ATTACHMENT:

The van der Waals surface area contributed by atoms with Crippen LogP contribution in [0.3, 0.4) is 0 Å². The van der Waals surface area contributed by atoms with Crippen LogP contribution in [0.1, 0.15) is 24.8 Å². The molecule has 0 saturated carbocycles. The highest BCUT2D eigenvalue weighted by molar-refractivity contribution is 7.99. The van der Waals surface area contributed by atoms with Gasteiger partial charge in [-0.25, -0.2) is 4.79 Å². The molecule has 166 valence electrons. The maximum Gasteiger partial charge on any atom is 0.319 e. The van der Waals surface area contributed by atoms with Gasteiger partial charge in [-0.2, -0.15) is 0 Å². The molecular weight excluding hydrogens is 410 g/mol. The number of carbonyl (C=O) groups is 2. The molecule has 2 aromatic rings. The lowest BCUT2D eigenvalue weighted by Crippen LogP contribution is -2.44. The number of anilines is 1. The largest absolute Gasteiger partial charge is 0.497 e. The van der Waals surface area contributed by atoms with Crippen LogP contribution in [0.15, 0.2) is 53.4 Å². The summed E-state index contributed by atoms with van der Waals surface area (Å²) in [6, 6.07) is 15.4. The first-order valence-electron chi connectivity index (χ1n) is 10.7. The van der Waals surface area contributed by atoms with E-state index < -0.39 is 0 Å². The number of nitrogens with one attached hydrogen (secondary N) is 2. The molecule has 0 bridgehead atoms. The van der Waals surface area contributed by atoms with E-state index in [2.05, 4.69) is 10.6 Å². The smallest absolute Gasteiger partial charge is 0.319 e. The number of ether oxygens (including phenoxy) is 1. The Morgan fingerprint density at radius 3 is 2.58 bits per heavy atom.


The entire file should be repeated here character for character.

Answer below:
The van der Waals surface area contributed by atoms with Crippen LogP contribution in [0.3, 0.4) is 0 Å². The van der Waals surface area contributed by atoms with Crippen LogP contribution in [0.1, 0.15) is 24.8 Å². The molecule has 0 saturated carbocycles. The highest BCUT2D eigenvalue weighted by molar-refractivity contribution is 7.99. The van der Waals surface area contributed by atoms with Gasteiger partial charge in [-0.25, -0.2) is 4.79 Å². The molecule has 166 valence electrons. The maximum Gasteiger partial charge on any atom is 0.319 e. The van der Waals surface area contributed by atoms with Gasteiger partial charge in [-0.2, -0.15) is 0 Å². The molecular weight excluding hydrogens is 410 g/mol. The number of carbonyl (C=O) groups is 2. The molecule has 2 aromatic rings. The lowest BCUT2D eigenvalue weighted by Crippen LogP contribution is -2.44. The number of anilines is 1. The largest absolute Gasteiger partial charge is 0.497 e. The van der Waals surface area contributed by atoms with Crippen LogP contribution in [0.15, 0.2) is 53.4 Å². The summed E-state index contributed by atoms with van der Waals surface area (Å²) in [6, 6.07) is 15.4. The first-order valence-electron chi connectivity index (χ1n) is 10.7. The van der Waals surface area contributed by atoms with E-state index < -0.39 is 0 Å². The number of nitrogens with one attached hydrogen (secondary N) is 2. The molecule has 0 bridgehead atoms. The van der Waals surface area contributed by atoms with E-state index in [2.05, 4.69) is 10.6 Å². The smallest absolute Gasteiger partial charge is 0.319 e. The number of ether oxygens (including phenoxy) is 1. The Morgan fingerprint density at radius 3 is 2.58 bits per heavy atom.